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Monday, 25 February 2013
Page: 780


Senator FAULKNER (New South Wales) (20:18): On behalf of the Parliamentary Joint Committee on Intelligence and Security, I present the report of the committee Annual report of committee activities 2011-12. I seek leave of the Senate to move a motion in relation to the report.

Leave granted.

Senator FAULKNER: I move:

That the Senate take note of the report.

As I mentioned, on behalf of the Parliamentary Joint Committee on Intelligence and Security, it is my task to present the committee's report entitled Annual report of committee activities 2011-2012.

Senators would be aware, of course, that reviewing administration and expenditure on an annual basis is one of the primary functions of the Parliamentary Joint Committee on Intelligence and Security. Section 29 of the Intelligence Services Act stipulates that the committee has an obligation to review the administration and expenditure including the annual financial statements of the Australian intelligence community.

On 18 June last year the committee tabled its Review of administration and expenditure: No. 9, 2009-2010.

This review examined a wide range of aspects of the administration and expenditure of the six intelligence and security agencies, including the financial statements for each agency, their human resource management, training, recruitment and accommodation. In addition the review looked at issues of interoperability between members of the Australian intelligence community.

Submissions were sought from each of the six intelligence and security agencies, from the Australian National Audit Office (ANAO) and from the Inspector-General of Intelligence and Security (IGIS).

The committee received five submissions from members of the public or from public organisations, including from:

the Asylum Seeker Resource Centre,

Brigidine Asylum Seekers Project,

RISE, and

the Refugee Council of Australia.

These submissions all dealt with ASIO security assessments of refugees.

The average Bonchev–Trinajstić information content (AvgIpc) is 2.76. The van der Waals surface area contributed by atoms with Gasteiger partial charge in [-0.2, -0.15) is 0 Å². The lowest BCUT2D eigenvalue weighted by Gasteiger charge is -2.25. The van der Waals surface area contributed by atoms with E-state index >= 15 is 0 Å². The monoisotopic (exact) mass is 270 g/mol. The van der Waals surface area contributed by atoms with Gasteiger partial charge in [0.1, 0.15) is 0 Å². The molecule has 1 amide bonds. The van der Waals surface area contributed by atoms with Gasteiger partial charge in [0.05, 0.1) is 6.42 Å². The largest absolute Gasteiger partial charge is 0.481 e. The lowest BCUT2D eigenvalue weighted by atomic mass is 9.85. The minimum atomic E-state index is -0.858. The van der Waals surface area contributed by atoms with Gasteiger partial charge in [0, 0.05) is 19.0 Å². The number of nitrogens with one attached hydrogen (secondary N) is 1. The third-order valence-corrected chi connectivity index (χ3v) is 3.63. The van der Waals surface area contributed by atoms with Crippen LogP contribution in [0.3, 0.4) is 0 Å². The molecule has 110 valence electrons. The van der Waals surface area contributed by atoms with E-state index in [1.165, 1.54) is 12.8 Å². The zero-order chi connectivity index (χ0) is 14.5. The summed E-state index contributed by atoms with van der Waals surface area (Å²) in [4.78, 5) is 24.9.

On 25 March 2011 the committee held a private hearing at which ASIO, ASIS, DSD, DIGO, ONA and DIO appeared before the committee. On 16 June 2011 the committee held a public hearing—its first since July 2006—and heard from representatives of the Refugee Council of Australia, RISE (Refugees, Survivors and Ex-Detainees), the Asylum Seeker Resource Centre and ASIO in relation to visa security assessments.

The committee took very seriously the concerns put before it by various refugee and asylum seeker advocacy groups but it also recognised that the job ASIO has is a very difficult one. Therefore, the committee welcomed the efforts, introduced by ASIO on 1 March 2011, to streamline the process of security assessments in an attempt to clear the backlog and to process future assessments in less time. The committee was satisfied that the current regime for visa security assessments is the correct one and noted that the IGIS has stated that ASIO is doing its job in a 'proper and legal manner'.

Overall, the committee was satisfied that the administration and expenditure of the six intelligence and security agencies is sound.

Two reports on the listing of organisations as terrorist organisations were tabled in the period under review. The two reports dealt with eleven organisations, comprising 10 re-listings and one initial listing.

The reports were:

•   Review of the listing of Al-Qa'ida in the Arabian Peninsula (AQAP) and the re-listing of 6 terrorist organisations; and

•    Review of the re-listing of Ansar al-Islam (AAI), Islamic Movement of Uzbekistan (IMU), Jaish-e-Mohammad (JeM) and Lashkar-e Jhangvi (LeJ) as terrorist organisations

The committee did not recommend disallowance of any of the regulations in relation to the eleven organisations. Of course, the committee as always, thanks those who contributed to its work during the year and I commend this report to the Senate.